“This magazine will also shade a light to readers on the extent of the marginalization and discrimination the LGBTI community in Uganda continues to face on a daily basis.

We have been forced to live undignified lives; the authors of the stories are Ugandans who, through their voices, should be heard by policy makers and the general public, and hopefully, help to create a path for attitude change in a community that is continuously growing in homophobia and violence against this harmless group of Ugandan citizens.”

They have also called on the government to “promote humanity, peace, unity and liberation as they report on LGBTI issues” and to suspend all moves to introduce further anti-gay legislation; for the public to establish a dialogue with the LGBTI community; and for religious leaders “to refrain from preaching and instigating hate within their congregations.”

Frank Mugisha, a friend and colleague of murdered activist David Kato, added that the magazine is a “vital step for the LGBTI community in Uganda, which has had its stories told negatively by the media. This offers us the chance to give our community its own voice, and hopefully that will help show society there is a more positive picture of the LGBTI community."

Despite last ditch efforts, the Ugandan government failed to push through a revised version of the country’s draconian Anti-Homosexuality Bill last month.


Military Coup Fails To Overthrow Anti-Gay Gambian Government

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An early morning hostile attempt at seizing power from Gambian president Yahya Jammeh has been foiled, according to Agence France Presse. The unsuccessful military coup was led by a handful of members of Jammeh’s own personal guard who stormed the presidential palace around 0300 GMT.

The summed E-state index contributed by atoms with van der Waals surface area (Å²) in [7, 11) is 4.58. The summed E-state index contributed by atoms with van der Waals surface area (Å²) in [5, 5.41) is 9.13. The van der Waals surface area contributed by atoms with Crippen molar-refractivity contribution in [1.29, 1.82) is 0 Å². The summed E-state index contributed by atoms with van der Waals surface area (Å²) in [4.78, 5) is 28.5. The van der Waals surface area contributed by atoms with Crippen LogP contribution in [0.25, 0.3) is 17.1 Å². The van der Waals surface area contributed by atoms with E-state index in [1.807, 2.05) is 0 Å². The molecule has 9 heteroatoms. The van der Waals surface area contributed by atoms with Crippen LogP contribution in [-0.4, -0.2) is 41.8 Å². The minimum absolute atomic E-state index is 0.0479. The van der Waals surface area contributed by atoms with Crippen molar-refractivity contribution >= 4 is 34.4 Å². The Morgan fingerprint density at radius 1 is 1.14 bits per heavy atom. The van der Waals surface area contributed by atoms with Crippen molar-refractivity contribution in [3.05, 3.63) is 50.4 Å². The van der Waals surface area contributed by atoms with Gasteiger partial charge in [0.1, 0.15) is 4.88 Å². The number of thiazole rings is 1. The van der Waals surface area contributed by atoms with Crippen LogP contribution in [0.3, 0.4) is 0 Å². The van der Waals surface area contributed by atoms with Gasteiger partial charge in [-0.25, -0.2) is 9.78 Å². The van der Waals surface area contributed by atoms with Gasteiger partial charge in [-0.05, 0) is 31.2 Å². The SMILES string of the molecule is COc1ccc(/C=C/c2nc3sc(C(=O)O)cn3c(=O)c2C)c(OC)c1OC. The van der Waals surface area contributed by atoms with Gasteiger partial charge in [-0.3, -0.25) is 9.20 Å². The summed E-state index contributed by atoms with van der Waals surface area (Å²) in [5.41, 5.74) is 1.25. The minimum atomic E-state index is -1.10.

At the time Jammeh was traveling abroad in Europe. Eye witnesses and army officials have confirmed accounts, saying that the insurgents were driven back by military gunfire.

Small outbursts of unrest have broken out in parts of Banjul, the country’s capital. In response to the fighting Gambian military officials have begun urging some civilians to remain in their homes and not go to work for the time being. Gambia’s borders with neighboring Senegal also appear to have been temporarily closed.

Jammeh made a name for himself after wresting control of Gambia’s government through a similar military coup in 1994. One of the most prominent features of Jammeh’s dictatorship-cum-presidency has been his staunch position to homosexuality.

Despite protestations from multiple Western nations that provide substantial international aid to Gambia, Jammeh has repeatedly reaffirmed his intentions of showing no mercy to Gambia’s LGBT population.


Nigerian Expatriate Turned LGBT Activist Sees Anti-Homosexuality Laws As An Opportunity for Change

Alimi

In 2004 in an appearance on "New Dawn with Funmi," a morning talk show program on Nigeria’s largest television network, Adebisi Alimi announced to the world that he was gay. The 29 year-old was an aspiring stage performer studying acting at the University of Lagos and, facing blackmail, he made the decision to come out.

The fallout following his announcement nearly ruined his life. Shunned by friends and family, Alimi was repeatedly harassed by law enforcement and left the country after an attempt on his life. In spite of the hardship that he’s faced, however, he sees his time in Nigeria as having been invaluable.

"My story is not a story of a victim,” he told the BBC in 2007. “It's a human story."